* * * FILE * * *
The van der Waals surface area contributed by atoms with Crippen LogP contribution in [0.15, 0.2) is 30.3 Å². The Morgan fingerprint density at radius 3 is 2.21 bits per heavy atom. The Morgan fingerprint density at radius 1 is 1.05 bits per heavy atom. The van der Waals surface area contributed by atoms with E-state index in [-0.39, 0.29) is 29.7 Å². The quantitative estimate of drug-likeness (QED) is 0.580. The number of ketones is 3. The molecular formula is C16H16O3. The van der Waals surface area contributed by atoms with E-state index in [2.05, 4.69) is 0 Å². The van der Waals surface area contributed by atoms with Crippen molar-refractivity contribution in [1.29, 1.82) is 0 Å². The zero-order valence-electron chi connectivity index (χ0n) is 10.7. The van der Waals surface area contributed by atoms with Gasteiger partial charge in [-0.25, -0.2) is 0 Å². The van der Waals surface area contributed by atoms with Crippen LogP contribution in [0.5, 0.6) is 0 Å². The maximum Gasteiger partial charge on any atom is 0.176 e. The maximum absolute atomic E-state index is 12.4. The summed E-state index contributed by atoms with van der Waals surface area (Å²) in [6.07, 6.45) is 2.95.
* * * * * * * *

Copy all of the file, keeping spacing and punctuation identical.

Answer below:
The van der Waals surface area contributed by atoms with Crippen LogP contribution in [0.15, 0.2) is 30.3 Å². The Morgan fingerprint density at radius 3 is 2.21 bits per heavy atom. The Morgan fingerprint density at radius 1 is 1.05 bits per heavy atom. The van der Waals surface area contributed by atoms with E-state index in [-0.39, 0.29) is 29.7 Å². The quantitative estimate of drug-likeness (QED) is 0.580. The number of ketones is 3. The molecular formula is C16H16O3. The van der Waals surface area contributed by atoms with E-state index in [2.05, 4.69) is 0 Å². The van der Waals surface area contributed by atoms with Crippen molar-refractivity contribution in [1.29, 1.82) is 0 Å². The zero-order valence-electron chi connectivity index (χ0n) is 10.7. The van der Waals surface area contributed by atoms with Gasteiger partial charge in [-0.25, -0.2) is 0 Å². The van der Waals surface area contributed by atoms with Crippen LogP contribution in [0.5, 0.6) is 0 Å². The maximum Gasteiger partial charge on any atom is 0.176 e. The maximum absolute atomic E-state index is 12.4. The summed E-state index contributed by atoms with van der Waals surface area (Å²) in [6.07, 6.45) is 2.95.